Gompers v. United States, 233 U.S. 604 (1914)
U.S. Supreme CourtGompers v. United States, 233 U.S. 604 (1914)
Gompers v. United States
No. 640, 574
Argued January 7, 8, 1914
Restored to docket for reargument April 6, 1914
Reargued April 20, 21, 1914
Decided May 11, 1914
233 U.S. 604
While this Court cannot review by appeal or writ of error a judgment of the Court of Appeals of the District of Columbia punishing for contempt, it may grant a writ of certiorari to review the same.
Where two parties petition for writs of certiorari to review the same judgment, but the entire matter can be disposed of on one petition, the other will be denied.
Where the statute of limitations was pleaded, and, after a decision that it was inapplicable, one general exception was presented on his behalf in that regard, the rights of the defendant are sufficiently preserved.
The provision in Rev.Stat. § 1044 that no person shall be prosecuted for an offense not capital unless the indictment is found or information instituted within three years after commission of the offense applies to acts of contempt not committed in the presence of the court.
Provisions of the Constitution of the United States are not mathematical formulas having their essence in their form, but are organic living institutions transplanted from English soil. Their significance is not to be gathered simply from the words and a dictionary, but by considering their origin and the line of their growth.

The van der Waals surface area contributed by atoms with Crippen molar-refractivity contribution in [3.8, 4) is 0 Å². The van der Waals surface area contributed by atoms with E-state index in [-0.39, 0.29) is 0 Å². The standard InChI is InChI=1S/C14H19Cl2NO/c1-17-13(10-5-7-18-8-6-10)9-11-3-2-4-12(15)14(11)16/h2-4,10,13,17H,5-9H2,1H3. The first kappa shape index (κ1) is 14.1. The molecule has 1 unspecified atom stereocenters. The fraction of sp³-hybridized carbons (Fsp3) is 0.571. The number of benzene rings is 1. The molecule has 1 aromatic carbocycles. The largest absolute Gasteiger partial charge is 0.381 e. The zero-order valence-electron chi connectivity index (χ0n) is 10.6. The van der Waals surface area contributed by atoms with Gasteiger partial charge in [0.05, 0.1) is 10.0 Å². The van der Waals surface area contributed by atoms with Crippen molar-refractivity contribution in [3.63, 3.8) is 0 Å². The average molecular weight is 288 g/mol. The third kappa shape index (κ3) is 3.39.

Contempts are none the less offenses because trial by jury does not extend to them as a matter of constitutional right.
The substantive portion of § 1044 Rev.Stat. is that no person shall be tried for any offense not capital except within the specified time, and the reference to form of procedure by indictment or information does not take contempts out of the statute because the procedure is by other methods than indictment or information.
Quaere whether an indictment will lie for a contempt of a court of the United States.
In dealing with the punishment of crime, some rule as to limitation should be laid down, if not by Congress, by this Court.
As the power to punish for contempt has some limit, this Court regards that limit to have been established as three years by the policy of the law, if not by statute, by analogy. Adams v. Wood, 2 Cranch 336.
40 App.D.C. 293 reversed.
The facts, which involve the construction of § 1044 Rev.Stat. and its application to past acts of contempt, are stated in the opinion.